- Nutrient Management: Cover crops can effectively scavenge nutrients such as nitrogen, convert it to plant tissue and later release it for use by the following crop. Some within the cover crops industry have termed this a “catch and release” program for nutrients that potentially would have leached from the soil profile. The 2012 drought demonstrated the value of cover crops in scavenging nitrates and preventing them from leaching into the soil and water supplies. Nutrient loss reductions represent both an environmental benefit and also a savings to producers in terms of lost inputs.
- Reduced Soil Erosion: For producers, the value of reduced soil erosion is less clear, though research suggests that a 2-inch top soil reduction can reduce corn yields by as much as 5 bushels per acre.
- Alleviation and Reduction of Soil Compaction: Compacted soil has a higher density than non-compacted soil, has less biological activity and acts like a paved road in terms of water infiltration. The absence of soil aggregates and pore space decreases the amount of water available to the plant. Increased residue from cover crops will also help to prevent soil crusting and increase water infiltration rates. Oilseed radish and other deep-rooting cover crops can help alleviate soil compaction.
- Reduced Disease and Weed Pressure: Cover crops can help suppress weeds by competing for light, nutrients and moisture; generating allelopathic effects that inhibit weed germination and growth; and attracting beneficial insects that negatively impact weeds. Cover crops can also help with disease suppression. Research indicates that cover crops such as brassicas and annual ryegrass may negatively impact nematode populations.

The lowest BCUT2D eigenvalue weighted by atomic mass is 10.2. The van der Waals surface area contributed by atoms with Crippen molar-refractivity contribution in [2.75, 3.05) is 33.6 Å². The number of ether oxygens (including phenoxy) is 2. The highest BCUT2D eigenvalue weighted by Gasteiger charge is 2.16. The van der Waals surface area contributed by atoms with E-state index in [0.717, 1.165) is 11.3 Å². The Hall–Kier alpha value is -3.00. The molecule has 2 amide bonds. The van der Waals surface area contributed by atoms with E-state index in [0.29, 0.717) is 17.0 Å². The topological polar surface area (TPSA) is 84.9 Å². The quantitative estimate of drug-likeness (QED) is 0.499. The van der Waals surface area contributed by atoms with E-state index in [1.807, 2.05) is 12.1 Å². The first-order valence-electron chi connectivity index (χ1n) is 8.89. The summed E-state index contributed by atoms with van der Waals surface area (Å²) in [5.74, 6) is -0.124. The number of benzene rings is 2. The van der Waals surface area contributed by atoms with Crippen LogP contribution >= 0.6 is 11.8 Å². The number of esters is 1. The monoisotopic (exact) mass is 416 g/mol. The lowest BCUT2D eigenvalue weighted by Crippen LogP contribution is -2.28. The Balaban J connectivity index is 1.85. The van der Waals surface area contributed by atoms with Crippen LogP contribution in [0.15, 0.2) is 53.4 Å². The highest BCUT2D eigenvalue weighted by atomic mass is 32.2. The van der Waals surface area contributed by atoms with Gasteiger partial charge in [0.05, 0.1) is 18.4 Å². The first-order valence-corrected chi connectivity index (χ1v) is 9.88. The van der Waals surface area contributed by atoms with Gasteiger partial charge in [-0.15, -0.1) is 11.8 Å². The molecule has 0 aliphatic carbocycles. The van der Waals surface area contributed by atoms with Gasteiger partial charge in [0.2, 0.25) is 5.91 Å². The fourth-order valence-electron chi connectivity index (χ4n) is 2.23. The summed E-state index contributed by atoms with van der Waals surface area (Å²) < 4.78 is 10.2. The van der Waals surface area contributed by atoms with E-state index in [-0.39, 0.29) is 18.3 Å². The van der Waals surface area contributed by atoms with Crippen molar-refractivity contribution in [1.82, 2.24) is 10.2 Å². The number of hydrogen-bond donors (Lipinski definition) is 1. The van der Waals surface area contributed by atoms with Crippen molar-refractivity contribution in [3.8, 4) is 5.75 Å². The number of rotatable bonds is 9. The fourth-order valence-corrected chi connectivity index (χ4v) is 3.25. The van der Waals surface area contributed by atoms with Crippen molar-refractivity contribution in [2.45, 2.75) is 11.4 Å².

All of these long-term benefits will impact yield. The extent of yield differences will vary farm to farm. If mixed with other cover crops such as oilseed radish or annual ryegrass, crimson clover helps to support the companion cover crop. Crimson also plays a role in nutrient management by fixing nitrogen and serving as a catch for other nutrients.
Farm Financial Assessment
Farm financial performance and records are important to consider when evaluating a new alternative crop. Past financial performance, current financial condition and the capacity to take on risk influence alternative crop adoption viability. If you need external financing to kick start your entry into alternative crop production, then your lender will likely want to see a good business plan and, if available, financial and production histories.